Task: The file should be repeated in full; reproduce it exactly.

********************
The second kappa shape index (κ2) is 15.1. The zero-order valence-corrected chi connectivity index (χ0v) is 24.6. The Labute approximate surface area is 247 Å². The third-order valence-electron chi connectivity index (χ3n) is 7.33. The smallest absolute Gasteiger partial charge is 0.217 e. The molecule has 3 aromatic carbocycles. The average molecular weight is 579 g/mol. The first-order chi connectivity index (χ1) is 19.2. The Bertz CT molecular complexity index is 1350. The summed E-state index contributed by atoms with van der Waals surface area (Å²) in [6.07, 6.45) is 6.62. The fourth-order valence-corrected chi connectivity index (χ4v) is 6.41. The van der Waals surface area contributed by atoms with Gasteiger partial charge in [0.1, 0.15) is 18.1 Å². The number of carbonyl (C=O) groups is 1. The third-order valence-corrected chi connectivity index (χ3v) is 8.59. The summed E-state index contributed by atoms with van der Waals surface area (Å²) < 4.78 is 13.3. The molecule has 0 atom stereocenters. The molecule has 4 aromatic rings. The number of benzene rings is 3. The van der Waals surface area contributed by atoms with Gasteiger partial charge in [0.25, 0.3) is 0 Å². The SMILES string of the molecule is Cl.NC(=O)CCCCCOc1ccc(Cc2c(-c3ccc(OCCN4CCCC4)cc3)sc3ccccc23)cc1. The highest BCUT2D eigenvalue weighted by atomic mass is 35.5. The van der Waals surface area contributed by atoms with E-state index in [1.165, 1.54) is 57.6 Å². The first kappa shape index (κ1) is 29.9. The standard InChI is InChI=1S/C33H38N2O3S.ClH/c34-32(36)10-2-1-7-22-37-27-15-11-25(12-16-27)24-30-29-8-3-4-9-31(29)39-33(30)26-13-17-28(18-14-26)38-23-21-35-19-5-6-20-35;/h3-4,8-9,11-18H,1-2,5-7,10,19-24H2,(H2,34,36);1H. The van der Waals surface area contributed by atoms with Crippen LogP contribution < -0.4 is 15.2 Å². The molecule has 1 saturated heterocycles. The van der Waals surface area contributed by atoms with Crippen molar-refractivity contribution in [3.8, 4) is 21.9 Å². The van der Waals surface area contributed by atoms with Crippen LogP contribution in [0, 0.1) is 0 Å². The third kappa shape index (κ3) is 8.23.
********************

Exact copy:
The second kappa shape index (κ2) is 15.1. The zero-order valence-corrected chi connectivity index (χ0v) is 24.6. The Labute approximate surface area is 247 Å². The third-order valence-electron chi connectivity index (χ3n) is 7.33. The smallest absolute Gasteiger partial charge is 0.217 e. The molecule has 3 aromatic carbocycles. The average molecular weight is 579 g/mol. The first-order chi connectivity index (χ1) is 19.2. The Bertz CT molecular complexity index is 1350. The summed E-state index contributed by atoms with van der Waals surface area (Å²) in [6.07, 6.45) is 6.62. The fourth-order valence-corrected chi connectivity index (χ4v) is 6.41. The van der Waals surface area contributed by atoms with Gasteiger partial charge in [0.1, 0.15) is 18.1 Å². The number of carbonyl (C=O) groups is 1. The third-order valence-corrected chi connectivity index (χ3v) is 8.59. The summed E-state index contributed by atoms with van der Waals surface area (Å²) < 4.78 is 13.3. The molecule has 0 atom stereocenters. The molecule has 4 aromatic rings. The number of benzene rings is 3. The van der Waals surface area contributed by atoms with Gasteiger partial charge in [0.25, 0.3) is 0 Å². The SMILES string of the molecule is Cl.NC(=O)CCCCCOc1ccc(Cc2c(-c3ccc(OCCN4CCCC4)cc3)sc3ccccc23)cc1. The highest BCUT2D eigenvalue weighted by atomic mass is 35.5. The van der Waals surface area contributed by atoms with E-state index in [1.165, 1.54) is 57.6 Å². The first kappa shape index (κ1) is 29.9. The standard InChI is InChI=1S/C33H38N2O3S.ClH/c34-32(36)10-2-1-7-22-37-27-15-11-25(12-16-27)24-30-29-8-3-4-9-31(29)39-33(30)26-13-17-28(18-14-26)38-23-21-35-19-5-6-20-35;/h3-4,8-9,11-18H,1-2,5-7,10,19-24H2,(H2,34,36);1H. The van der Waals surface area contributed by atoms with Crippen LogP contribution < -0.4 is 15.2 Å². The molecule has 1 saturated heterocycles. The van der Waals surface area contributed by atoms with Crippen molar-refractivity contribution in [3.8, 4) is 21.9 Å². The van der Waals surface area contributed by atoms with Crippen LogP contribution in [0, 0.1) is 0 Å². The third kappa shape index (κ3) is 8.23.